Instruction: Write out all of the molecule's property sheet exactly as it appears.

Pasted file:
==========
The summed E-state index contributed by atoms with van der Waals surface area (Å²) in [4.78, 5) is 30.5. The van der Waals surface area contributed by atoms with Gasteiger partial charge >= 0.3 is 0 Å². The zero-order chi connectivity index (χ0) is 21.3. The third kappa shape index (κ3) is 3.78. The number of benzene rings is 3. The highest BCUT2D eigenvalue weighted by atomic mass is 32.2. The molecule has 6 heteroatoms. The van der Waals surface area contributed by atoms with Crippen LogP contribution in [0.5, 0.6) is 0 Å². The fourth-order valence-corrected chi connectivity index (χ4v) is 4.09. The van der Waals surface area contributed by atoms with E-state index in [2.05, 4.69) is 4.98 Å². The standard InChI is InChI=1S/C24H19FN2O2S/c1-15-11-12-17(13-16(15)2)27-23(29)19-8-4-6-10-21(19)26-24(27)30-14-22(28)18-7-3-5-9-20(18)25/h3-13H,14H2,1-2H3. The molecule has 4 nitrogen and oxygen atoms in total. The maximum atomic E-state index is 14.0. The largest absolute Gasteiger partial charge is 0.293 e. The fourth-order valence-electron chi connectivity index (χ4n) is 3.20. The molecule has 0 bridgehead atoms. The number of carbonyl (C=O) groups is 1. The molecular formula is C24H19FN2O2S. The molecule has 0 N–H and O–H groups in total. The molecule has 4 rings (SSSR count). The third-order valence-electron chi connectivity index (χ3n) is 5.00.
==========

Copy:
The summed E-state index contributed by atoms with van der Waals surface area (Å²) in [4.78, 5) is 30.5. The van der Waals surface area contributed by atoms with Gasteiger partial charge >= 0.3 is 0 Å². The zero-order chi connectivity index (χ0) is 21.3. The third kappa shape index (κ3) is 3.78. The number of benzene rings is 3. The highest BCUT2D eigenvalue weighted by atomic mass is 32.2. The molecule has 6 heteroatoms. The van der Waals surface area contributed by atoms with Crippen LogP contribution in [0.5, 0.6) is 0 Å². The fourth-order valence-corrected chi connectivity index (χ4v) is 4.09. The van der Waals surface area contributed by atoms with E-state index in [2.05, 4.69) is 4.98 Å². The standard InChI is InChI=1S/C24H19FN2O2S/c1-15-11-12-17(13-16(15)2)27-23(29)19-8-4-6-10-21(19)26-24(27)30-14-22(28)18-7-3-5-9-20(18)25/h3-13H,14H2,1-2H3. The molecule has 4 nitrogen and oxygen atoms in total. The maximum atomic E-state index is 14.0. The largest absolute Gasteiger partial charge is 0.293 e. The fourth-order valence-electron chi connectivity index (χ4n) is 3.20. The molecule has 0 bridgehead atoms. The number of carbonyl (C=O) groups is 1. The molecular formula is C24H19FN2O2S. The molecule has 0 N–H and O–H groups in total. The molecule has 4 rings (SSSR count). The third-order valence-electron chi connectivity index (χ3n) is 5.00.